Humanity has always known this, we just seem to always forget it. In the Book of Ecclesiastes, written hundreds of years before Jesus Christ’s birth flipped the calendar from B.C. to A.D., we read this:
Two are better than one, because they have a good reward for their toil. For if they fall, one will lift up his fellow. But woe to him who is alone when he falls and has not another to lift him up!
Accountability is not weakness and it’s not the admission of an inability to take the individual path to success. It’s also not shirking hard work. With or without someone, you can’t succeed unless you put in the time and effort required for the goal. Accountability simply the wisest way to use your hard work. It’s optimizing your life by opening it up to another’s input, criticism, and assistance.
When you invite someone to hold you accountable for success, you’re radically improving your chances of actually reaching it.
And it gets even better.
A major problem with the self-centered path to success is that it is just so…self-centered. Sure, you might (20% chance) get ahead. But that doesn’t help the person next to, behind, or in front of you.
But we’re naturally selfish creatures. So, really, who cares if you help anyone else as long as you get where you were trying to go?
Let’s look at it another way, then. I’ve already told you that both paths require the same work. But, if you do it right, the path of accountability gives twice the return on investment. Because when you invite someone else to help you reach your goals, you can simultaneously help them reach theirs.
And that doubled success is a good deal. If you could double the return on every investment, why wouldn’t you?
But the results of accountability can be so much greater than that. Because doubled success can lead to success-stacking.
Let me show you:
When you both succeed at your goals by working together, you’re both incentivized to tackle your next goals together. And the next ones and the ones after that. Seeing the results that come from holding one another accountable, you both start moving quicker, reaching higher, hitting goals and setting new ones.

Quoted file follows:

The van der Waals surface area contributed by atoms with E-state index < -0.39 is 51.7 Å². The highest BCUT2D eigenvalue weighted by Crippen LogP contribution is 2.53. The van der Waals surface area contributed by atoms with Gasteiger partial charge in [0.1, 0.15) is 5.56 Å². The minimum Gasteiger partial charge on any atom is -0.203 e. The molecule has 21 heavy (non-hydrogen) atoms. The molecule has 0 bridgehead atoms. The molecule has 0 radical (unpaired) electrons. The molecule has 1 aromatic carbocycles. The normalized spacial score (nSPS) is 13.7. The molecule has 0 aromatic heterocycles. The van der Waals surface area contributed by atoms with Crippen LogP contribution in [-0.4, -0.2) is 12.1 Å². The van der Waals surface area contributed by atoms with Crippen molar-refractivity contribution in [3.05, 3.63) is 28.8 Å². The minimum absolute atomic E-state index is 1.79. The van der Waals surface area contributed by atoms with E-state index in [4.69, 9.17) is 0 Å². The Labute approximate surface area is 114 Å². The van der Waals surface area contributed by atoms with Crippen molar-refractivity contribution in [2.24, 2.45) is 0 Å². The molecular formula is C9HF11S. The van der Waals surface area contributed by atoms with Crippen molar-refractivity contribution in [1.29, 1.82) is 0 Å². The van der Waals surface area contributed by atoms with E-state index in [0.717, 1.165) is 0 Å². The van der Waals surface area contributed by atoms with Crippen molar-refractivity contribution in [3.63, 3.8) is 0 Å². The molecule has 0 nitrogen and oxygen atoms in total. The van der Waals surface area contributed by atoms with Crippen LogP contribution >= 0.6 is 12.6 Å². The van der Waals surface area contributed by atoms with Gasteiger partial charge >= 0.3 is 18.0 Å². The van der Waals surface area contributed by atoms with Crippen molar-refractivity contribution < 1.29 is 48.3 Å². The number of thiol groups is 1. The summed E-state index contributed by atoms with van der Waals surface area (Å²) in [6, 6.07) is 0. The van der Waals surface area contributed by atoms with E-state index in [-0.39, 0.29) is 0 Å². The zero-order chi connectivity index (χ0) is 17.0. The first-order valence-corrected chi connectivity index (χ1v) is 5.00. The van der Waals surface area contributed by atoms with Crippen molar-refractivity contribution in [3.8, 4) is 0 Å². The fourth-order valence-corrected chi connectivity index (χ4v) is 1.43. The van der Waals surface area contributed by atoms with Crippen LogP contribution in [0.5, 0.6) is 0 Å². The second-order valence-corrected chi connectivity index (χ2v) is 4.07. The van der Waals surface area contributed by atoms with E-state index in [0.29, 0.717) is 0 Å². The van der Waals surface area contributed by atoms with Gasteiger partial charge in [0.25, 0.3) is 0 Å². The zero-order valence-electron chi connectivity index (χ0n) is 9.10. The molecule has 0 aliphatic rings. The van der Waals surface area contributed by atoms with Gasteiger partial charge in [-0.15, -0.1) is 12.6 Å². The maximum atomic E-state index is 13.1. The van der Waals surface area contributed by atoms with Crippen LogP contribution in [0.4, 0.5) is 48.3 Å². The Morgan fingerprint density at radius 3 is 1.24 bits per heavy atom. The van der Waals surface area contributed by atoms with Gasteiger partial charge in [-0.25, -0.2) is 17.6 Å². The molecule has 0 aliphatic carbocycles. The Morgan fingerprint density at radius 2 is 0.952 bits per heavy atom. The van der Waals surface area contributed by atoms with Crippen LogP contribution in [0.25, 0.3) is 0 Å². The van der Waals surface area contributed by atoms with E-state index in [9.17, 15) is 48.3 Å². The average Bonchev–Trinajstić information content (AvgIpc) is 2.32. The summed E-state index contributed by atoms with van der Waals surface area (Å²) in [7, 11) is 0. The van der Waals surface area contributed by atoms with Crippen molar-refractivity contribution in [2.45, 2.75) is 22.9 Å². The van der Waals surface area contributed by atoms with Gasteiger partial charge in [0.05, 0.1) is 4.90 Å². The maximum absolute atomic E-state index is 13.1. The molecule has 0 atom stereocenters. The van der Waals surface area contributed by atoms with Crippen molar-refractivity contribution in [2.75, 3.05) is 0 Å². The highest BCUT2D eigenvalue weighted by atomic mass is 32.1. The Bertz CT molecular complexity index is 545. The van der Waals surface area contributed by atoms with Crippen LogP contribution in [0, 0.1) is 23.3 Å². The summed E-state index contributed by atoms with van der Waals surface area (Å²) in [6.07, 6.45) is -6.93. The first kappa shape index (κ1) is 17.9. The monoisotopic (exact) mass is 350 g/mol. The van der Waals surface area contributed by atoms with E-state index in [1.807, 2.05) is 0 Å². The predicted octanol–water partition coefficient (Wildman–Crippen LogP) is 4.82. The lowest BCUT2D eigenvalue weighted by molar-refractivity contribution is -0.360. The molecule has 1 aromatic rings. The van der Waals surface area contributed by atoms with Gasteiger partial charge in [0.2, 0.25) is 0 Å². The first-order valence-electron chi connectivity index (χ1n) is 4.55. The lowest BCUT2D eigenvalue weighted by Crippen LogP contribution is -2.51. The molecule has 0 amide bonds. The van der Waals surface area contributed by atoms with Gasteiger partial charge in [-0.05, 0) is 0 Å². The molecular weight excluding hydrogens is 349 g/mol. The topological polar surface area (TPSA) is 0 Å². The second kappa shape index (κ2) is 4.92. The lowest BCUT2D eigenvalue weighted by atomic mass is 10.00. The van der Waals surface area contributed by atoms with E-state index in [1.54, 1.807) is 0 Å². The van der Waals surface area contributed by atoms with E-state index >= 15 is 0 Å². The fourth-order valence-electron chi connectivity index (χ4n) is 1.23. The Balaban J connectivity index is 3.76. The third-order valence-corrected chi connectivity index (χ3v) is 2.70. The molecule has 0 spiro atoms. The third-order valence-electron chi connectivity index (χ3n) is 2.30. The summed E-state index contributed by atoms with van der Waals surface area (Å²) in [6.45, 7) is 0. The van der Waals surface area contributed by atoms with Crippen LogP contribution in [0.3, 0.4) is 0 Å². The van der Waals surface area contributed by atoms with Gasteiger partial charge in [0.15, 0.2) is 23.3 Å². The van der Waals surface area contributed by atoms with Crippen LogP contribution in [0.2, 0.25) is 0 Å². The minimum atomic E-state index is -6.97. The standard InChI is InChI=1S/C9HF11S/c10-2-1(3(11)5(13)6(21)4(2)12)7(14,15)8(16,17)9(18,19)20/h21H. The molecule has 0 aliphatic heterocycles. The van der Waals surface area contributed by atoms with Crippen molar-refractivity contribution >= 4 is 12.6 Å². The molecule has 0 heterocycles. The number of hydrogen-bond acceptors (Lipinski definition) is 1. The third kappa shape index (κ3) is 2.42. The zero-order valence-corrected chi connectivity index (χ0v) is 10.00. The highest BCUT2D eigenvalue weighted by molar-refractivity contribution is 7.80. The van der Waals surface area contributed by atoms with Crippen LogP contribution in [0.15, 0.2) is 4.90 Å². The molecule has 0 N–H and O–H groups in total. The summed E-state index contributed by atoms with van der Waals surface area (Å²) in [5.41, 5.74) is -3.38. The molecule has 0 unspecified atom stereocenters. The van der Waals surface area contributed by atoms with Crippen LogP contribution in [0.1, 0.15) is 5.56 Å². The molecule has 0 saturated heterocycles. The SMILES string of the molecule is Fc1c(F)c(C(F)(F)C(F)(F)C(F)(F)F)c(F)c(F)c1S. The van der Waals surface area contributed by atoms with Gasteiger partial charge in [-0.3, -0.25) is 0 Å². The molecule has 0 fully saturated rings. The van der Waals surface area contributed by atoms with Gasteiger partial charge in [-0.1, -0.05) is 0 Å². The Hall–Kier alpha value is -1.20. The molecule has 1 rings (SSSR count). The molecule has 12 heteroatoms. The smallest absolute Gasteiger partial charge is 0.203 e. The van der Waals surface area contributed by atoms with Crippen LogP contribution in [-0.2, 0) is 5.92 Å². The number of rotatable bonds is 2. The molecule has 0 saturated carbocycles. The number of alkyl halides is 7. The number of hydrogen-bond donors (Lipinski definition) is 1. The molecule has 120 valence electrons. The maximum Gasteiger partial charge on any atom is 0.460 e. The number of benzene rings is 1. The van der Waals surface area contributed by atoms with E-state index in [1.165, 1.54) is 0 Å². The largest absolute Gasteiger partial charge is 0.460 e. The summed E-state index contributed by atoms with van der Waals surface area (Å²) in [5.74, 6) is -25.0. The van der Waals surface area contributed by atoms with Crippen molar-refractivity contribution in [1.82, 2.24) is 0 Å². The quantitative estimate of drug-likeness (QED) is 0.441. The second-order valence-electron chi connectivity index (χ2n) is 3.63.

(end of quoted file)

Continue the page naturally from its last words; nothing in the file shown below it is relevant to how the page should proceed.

That’s success-stacking: continually piling successes on top of one another.
You might be able to beat the odds traveling the individual path to success once, twice, maybe three times. But you’ll never get to a place of stacking success after success together unless you’re traveling with someone else in an accountability relationship that benefits both of you.
So, How Do You Get On (And Stay On) The Right Path?
Because the cultural bias towards solo self-improvement is so strong, it’d be helpful to have a roadmap for the path of accountability. After all, if you’re heading to Seattle, WA you don’t want to follow a GPS giving you directions to Key West, FL.
Here are simple, turn-by-turn directions for walking the path of accountability to success:
1. Directed Discontentment: “I’m not satisfied with where I am because I want to be over there.”
2. Engage Someone Else: “You’re not satisfied with where you are and want to be over there.”
3. Mutual Agreement: “Let’s help one another achieve our goals.”
4. Move Intentionally: “Here’s how we’re going to do it.”
5. Real Consequences: “Here’s what happens if we don’t.”
6. Evaluate Continually: “Here’s how we’re doing so far.”
7. Celebrate Success: “We made it!”
8. Stack Successes: “Here’s what we do next.”
That’s it, in a nutshell. You identify where you want to be, engage someone else who’s trying to get somewhere, and hold each other accountable until you make it. Then you do it again.
And that simple path boosts your chance of success exponentially.